Basic concepts of intelligent systems and artificial intelligence programming, representation, control, communication, and perception. Prerequisites: CS 318, CS 360, and junior standingBack to Top
Richard Croft, Ph.D.Associate Professor, came to EOU in 2000. He specializes in educational programming, computing theory, and 3D graphics applications.
T. 541-962-3695E. email@example.comW. http://cs.eou.edu/rcroft
Jenelle DavisAdjunct Instructor, came to EOU in 2019. Jenelle is a Computer Science Practitioner for 20 years in Government, Telecommunications, and Consulting. Jenelle has served as a Computer Science Instructor for 14 years. Her specializations include Networking, CyberSecurity, and Application Development.
Tim HarrisonAssistant Professor, came to EOU in 2018. Tim was a computer scientist for 30 years and a grades 6-12 computer science teacher for 6 years before coming to EOU. Tim designed and developed tools (software, methods, and training) to improve software development practices for the U.S. defense industry for 15 years. Then, he taught/consulted object-oriented technology for 15 years. Tim’s specialties are object-oriented technology (analysis, design & programming), requirements analysis, programming languages, and computer science education.
O. BH 107DT. 541-962-3084E. firstname.lastname@example.org
Khaled SabhaAdjunct Instructor, came to EOU in 2020. He has over ten years of industrial as well as teaching experience. He is currently a full-time senior lecturer for the University of Wisconsin-Milwaukee (UWM). Khaled’s specialties are computer networking, programming, & cybersecurity.
Samuel Sambasivam, Ph.D.Adjunct Instructor, came to EOU in 2020. He has served in higher education for over 33 years in both face-to-face and online education. He has done extensive research, written for publications, and given presentations in computer science and mathematics. His current research interests include Big Data Analytics, Cybersecurity, Artificial Intelligence, E-learning Technologies, Software Engineering, and Client/Server Applications, Genetic Algorithms, and XML Database Applications. He has taught a variety of Computer Science courses in both undergraduate and graduate programs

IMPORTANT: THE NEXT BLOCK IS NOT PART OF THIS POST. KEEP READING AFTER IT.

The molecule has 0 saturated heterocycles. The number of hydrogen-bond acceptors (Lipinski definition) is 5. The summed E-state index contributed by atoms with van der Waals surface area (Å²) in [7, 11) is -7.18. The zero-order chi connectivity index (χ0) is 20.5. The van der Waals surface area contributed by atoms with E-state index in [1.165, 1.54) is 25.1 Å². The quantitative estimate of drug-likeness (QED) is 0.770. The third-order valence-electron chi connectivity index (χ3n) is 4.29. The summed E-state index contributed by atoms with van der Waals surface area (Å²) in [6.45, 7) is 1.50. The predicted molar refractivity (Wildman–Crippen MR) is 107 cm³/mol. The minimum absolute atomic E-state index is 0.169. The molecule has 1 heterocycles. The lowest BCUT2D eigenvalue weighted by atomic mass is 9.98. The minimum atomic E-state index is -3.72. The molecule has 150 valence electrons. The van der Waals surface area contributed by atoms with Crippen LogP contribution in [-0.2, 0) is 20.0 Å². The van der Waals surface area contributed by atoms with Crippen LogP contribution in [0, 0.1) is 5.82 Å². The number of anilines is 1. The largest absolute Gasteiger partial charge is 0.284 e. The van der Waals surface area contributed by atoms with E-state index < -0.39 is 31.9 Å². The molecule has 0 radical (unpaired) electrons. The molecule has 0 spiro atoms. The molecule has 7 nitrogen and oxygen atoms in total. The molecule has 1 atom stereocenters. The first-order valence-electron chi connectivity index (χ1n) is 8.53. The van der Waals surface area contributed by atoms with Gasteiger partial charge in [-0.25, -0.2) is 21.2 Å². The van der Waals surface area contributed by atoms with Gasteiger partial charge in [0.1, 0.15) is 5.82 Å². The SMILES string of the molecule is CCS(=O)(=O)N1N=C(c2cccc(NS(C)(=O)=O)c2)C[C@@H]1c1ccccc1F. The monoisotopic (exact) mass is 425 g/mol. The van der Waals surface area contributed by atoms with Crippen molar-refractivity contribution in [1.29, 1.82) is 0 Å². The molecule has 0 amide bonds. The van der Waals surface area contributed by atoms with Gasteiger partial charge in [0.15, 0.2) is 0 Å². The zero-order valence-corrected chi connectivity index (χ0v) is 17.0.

Greg SchulbergAdjunct Instructor. Greg has a background in electrical engineering and worked for many years as an engineer, and later as a professional software developer a for large telecommunications company. His specialties in computer science are software engineering and architecture. He is currently a full-time faculty member in the math and computer science department at Blue Mountain Community College.
Steve SheehyAssistant Professor. Steve was a software engineer for 24 years before coming to EOU, building software for the telecommunications industry. Steve’s specialties are object-oriented programming, software engineering, and database management systems.
O. BH 107BT. 541-962-3065E. email@example.com
Kiel WadnerSenior Instructor II, came to EOU in 2019. With a background in software engineering for enterprise environments, Kiel is an information security professional. He specializes in cyber security, spanning both the offensive and defensive arenas.
O. BH 107AT. 541-962-3703E. firstname.lastname@example.org